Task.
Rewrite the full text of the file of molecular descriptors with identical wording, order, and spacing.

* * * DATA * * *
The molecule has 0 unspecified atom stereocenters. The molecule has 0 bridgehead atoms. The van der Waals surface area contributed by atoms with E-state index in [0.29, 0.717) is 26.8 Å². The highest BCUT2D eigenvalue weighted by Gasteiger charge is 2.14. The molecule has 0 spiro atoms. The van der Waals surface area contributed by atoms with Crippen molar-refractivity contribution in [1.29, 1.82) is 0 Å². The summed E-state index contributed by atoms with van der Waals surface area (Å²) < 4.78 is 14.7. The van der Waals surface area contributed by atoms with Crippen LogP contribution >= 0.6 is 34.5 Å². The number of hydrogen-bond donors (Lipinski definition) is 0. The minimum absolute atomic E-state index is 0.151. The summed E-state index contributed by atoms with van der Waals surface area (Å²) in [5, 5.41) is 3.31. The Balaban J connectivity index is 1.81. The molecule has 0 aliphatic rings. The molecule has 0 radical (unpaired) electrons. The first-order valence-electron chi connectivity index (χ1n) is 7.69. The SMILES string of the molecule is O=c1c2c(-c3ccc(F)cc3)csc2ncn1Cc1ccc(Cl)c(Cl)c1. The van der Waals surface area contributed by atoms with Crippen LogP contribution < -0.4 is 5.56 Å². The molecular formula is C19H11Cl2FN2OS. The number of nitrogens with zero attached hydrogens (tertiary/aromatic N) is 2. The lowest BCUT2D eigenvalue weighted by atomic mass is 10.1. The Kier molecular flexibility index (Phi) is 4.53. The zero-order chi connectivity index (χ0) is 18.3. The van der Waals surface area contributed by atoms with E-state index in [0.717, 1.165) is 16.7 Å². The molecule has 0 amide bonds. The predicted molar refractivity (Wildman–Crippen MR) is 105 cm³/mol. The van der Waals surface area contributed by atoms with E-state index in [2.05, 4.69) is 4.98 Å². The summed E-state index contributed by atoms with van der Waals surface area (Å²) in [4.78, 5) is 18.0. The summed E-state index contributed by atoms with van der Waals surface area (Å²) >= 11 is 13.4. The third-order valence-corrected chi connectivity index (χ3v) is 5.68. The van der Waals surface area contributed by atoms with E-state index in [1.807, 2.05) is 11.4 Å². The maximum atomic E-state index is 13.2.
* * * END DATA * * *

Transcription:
The molecule has 0 unspecified atom stereocenters. The molecule has 0 bridgehead atoms. The van der Waals surface area contributed by atoms with E-state index in [0.29, 0.717) is 26.8 Å². The highest BCUT2D eigenvalue weighted by Gasteiger charge is 2.14. The molecule has 0 spiro atoms. The van der Waals surface area contributed by atoms with Crippen molar-refractivity contribution in [1.29, 1.82) is 0 Å². The summed E-state index contributed by atoms with van der Waals surface area (Å²) < 4.78 is 14.7. The van der Waals surface area contributed by atoms with Crippen LogP contribution >= 0.6 is 34.5 Å². The number of hydrogen-bond donors (Lipinski definition) is 0. The minimum absolute atomic E-state index is 0.151. The summed E-state index contributed by atoms with van der Waals surface area (Å²) in [5, 5.41) is 3.31. The Balaban J connectivity index is 1.81. The molecule has 0 aliphatic rings. The molecule has 0 radical (unpaired) electrons. The first-order valence-electron chi connectivity index (χ1n) is 7.69. The SMILES string of the molecule is O=c1c2c(-c3ccc(F)cc3)csc2ncn1Cc1ccc(Cl)c(Cl)c1. The van der Waals surface area contributed by atoms with Crippen LogP contribution < -0.4 is 5.56 Å². The molecular formula is C19H11Cl2FN2OS. The number of nitrogens with zero attached hydrogens (tertiary/aromatic N) is 2. The lowest BCUT2D eigenvalue weighted by atomic mass is 10.1. The Kier molecular flexibility index (Phi) is 4.53. The zero-order chi connectivity index (χ0) is 18.3. The van der Waals surface area contributed by atoms with E-state index in [0.717, 1.165) is 16.7 Å². The molecule has 0 amide bonds. The predicted molar refractivity (Wildman–Crippen MR) is 105 cm³/mol. The van der Waals surface area contributed by atoms with E-state index in [2.05, 4.69) is 4.98 Å². The summed E-state index contributed by atoms with van der Waals surface area (Å²) in [4.78, 5) is 18.0. The summed E-state index contributed by atoms with van der Waals surface area (Å²) >= 11 is 13.4. The third-order valence-corrected chi connectivity index (χ3v) is 5.68. The van der Waals surface area contributed by atoms with E-state index in [1.807, 2.05) is 11.4 Å². The maximum atomic E-state index is 13.2.